Riding a bicycle seems like a rite of passage for kids, but that’s not always the case. Some children grow up physically unable to operate a traditional bicycle and never have access to a suitable alternative.
“The thought that someone out there had never ridden a bike blew my mind,” says Jessica Wall, the grants and wish list coordinator for Amtryke, an arm of the charitable service organization AMBUCS established to provide therapeutic tricycles to individuals with disabilities. “I can’t imagine a childhood without that benefit.”
Now the Jordan Spieth Family Foundation is joining the cause. Formed in 2014 to benefit special needs youth, military families and junior golf, the Foundation recently became a benefactor of Amtrykes. Kevin Sheehan, a member of the AMBUCS board of directors and a golfer, was aware that Jordan Spieth had a sister, Ellie, with special needs. Through Facebook, Sheehan contacted Spieth’s mother, Chris, to explain what AMBUCS does. He asked to speak to her about getting possibly helping kids like Ellie that were on a national wish list receive one an Amtryke of their own.
“She was very interested in what we do, and the Foundation wanted to help in time for the holidays,” Wall says. The result was that the Jordan Spieth Family Foundation quickly got involved, helping AMBUCS distribute dozens of Amtrykes to children in need throughout the Dallas area. “They also opened it up to other kids who had been waiting on the wish list the longest,” Wall says. “They helped children from all across the country, and families were thrilled.”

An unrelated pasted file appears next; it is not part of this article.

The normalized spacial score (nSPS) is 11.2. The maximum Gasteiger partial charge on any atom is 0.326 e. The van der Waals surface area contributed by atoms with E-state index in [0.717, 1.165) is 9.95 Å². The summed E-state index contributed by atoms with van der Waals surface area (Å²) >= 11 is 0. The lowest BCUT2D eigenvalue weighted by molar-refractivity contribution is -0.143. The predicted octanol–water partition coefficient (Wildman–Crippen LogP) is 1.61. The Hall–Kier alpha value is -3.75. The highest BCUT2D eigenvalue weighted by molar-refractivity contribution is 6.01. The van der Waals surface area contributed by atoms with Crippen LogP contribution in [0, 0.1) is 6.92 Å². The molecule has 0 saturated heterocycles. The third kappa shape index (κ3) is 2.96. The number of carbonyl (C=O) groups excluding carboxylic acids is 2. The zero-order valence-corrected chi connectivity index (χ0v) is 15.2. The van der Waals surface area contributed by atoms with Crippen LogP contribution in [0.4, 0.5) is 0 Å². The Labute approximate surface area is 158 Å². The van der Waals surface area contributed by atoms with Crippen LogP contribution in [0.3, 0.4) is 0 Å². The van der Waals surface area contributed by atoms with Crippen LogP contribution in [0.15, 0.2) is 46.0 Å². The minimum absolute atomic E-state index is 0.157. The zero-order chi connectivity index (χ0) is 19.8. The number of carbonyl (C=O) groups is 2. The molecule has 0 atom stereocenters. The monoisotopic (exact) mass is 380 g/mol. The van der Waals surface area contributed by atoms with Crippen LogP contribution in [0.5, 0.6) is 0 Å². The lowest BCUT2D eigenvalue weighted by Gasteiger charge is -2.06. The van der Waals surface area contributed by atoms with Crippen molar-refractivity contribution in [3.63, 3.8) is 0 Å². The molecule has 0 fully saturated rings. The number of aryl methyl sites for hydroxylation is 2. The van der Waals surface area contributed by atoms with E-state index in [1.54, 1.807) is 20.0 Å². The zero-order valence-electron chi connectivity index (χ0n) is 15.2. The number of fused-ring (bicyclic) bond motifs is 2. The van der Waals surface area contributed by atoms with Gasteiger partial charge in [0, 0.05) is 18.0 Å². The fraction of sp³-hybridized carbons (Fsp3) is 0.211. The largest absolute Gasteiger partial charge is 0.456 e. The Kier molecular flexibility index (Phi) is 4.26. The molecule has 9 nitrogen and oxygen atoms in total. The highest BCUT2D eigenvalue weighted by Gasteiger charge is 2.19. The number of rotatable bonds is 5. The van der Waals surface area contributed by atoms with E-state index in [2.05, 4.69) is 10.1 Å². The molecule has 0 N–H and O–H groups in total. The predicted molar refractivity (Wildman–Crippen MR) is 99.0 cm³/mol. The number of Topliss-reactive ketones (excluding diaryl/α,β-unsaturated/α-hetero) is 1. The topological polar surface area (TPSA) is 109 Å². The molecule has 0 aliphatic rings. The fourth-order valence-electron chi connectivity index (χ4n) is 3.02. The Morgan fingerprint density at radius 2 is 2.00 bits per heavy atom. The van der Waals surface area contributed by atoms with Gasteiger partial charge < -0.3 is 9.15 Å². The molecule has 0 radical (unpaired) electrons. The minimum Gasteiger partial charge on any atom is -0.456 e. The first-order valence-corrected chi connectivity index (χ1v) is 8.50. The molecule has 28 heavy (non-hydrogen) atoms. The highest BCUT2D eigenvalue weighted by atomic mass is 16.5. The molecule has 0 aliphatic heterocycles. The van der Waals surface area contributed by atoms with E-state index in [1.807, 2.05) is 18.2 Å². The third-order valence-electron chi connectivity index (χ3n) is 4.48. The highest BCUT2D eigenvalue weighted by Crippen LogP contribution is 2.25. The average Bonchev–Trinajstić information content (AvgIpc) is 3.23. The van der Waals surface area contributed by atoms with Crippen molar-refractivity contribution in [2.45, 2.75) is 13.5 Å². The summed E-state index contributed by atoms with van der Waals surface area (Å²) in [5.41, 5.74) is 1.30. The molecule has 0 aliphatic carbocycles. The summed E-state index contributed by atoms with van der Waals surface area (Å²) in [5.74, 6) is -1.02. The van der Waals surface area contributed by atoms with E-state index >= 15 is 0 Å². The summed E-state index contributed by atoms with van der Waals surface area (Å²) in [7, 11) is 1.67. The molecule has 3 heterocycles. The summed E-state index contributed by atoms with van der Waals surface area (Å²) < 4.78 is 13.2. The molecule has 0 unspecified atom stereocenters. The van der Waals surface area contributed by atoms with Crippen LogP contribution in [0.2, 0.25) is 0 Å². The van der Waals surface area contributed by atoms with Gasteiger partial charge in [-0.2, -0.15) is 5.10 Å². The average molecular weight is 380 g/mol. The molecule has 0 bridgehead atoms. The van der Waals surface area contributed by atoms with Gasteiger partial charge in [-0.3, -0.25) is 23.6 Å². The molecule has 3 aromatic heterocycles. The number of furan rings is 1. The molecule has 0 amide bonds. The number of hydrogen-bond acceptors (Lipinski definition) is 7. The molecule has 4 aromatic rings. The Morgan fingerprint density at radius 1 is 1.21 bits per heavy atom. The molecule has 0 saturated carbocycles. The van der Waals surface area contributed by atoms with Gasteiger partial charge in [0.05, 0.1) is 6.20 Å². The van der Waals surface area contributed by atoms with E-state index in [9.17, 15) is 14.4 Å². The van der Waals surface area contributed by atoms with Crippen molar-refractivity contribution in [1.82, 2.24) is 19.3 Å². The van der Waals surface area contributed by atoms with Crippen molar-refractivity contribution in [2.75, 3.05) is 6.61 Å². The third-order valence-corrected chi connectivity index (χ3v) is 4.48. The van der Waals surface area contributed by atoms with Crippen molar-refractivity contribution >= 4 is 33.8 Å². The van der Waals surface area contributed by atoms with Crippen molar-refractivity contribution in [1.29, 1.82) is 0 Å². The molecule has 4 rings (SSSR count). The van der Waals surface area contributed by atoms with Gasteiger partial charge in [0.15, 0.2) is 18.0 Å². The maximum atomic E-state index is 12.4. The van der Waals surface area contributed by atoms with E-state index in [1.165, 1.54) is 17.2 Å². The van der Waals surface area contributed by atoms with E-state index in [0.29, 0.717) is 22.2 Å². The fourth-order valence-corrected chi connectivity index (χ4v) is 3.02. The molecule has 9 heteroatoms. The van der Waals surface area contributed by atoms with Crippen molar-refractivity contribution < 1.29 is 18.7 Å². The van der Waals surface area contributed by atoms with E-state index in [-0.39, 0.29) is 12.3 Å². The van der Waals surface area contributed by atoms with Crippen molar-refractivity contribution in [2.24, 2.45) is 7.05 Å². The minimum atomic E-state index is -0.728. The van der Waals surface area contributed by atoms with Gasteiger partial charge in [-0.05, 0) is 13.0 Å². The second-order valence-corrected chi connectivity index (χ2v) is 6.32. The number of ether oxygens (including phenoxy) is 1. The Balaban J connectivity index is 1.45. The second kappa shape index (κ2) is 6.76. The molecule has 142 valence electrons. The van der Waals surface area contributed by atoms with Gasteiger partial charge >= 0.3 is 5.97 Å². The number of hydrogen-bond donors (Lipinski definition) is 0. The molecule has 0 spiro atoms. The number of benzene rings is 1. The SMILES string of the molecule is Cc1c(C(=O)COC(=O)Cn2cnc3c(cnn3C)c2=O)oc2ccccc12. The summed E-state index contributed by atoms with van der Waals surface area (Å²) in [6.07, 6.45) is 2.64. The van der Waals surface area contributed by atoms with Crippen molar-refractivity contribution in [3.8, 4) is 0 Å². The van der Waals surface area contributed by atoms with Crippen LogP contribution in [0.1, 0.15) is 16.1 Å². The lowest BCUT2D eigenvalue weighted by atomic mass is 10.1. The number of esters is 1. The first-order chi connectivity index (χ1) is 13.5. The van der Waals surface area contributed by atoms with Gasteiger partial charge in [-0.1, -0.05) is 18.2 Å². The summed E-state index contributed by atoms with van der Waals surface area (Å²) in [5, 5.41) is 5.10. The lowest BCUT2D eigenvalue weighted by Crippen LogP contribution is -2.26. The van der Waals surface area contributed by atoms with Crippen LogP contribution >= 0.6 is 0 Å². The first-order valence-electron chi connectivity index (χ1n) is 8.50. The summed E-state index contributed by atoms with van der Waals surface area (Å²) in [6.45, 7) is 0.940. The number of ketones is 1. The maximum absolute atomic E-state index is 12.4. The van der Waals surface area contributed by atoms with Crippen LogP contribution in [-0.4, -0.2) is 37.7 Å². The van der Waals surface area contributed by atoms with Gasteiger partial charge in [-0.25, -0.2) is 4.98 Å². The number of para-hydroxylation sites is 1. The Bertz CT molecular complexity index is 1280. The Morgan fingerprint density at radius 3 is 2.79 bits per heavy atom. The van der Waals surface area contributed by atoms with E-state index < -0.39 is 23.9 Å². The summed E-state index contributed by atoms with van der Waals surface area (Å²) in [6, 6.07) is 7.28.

AMBUCS was started in 1922 under the name American Business Clubs. Its mission is to create mobility and independence for people with disabilities. AMBUCS now has more than 140 chapters nationwide. In the early 1990s, a Texas-based pediatric physical therapist named Sue Haywood was frustrated with the cost of adaptive tricycles so she approached AMBUCS about addressing the issue. AMBUCS launched Amtryke in 1995.
“There’s a fun aspect to it,” Wall says, “but there are also great social and physical benefits.” Wall spoke recently to the mother of a boy who had received an adaptive tricycle. “She started crying,” Wall recalls. “She said, ‘This is going to make his week.’ It had been a real bad week. He had gotten teased harshly at school. Then he got his Amtryke, and suddenly everybody wanted to know more about it, wanted to be his friend. It opened a door for them to get to know this person.”
To date, AMBUCS has provided more than 30,000 Amtrykes to people with disabilities. The Jordan Spieth Family Foundation is now helping to grow that number and make the pastime of bike-riding possible for more children.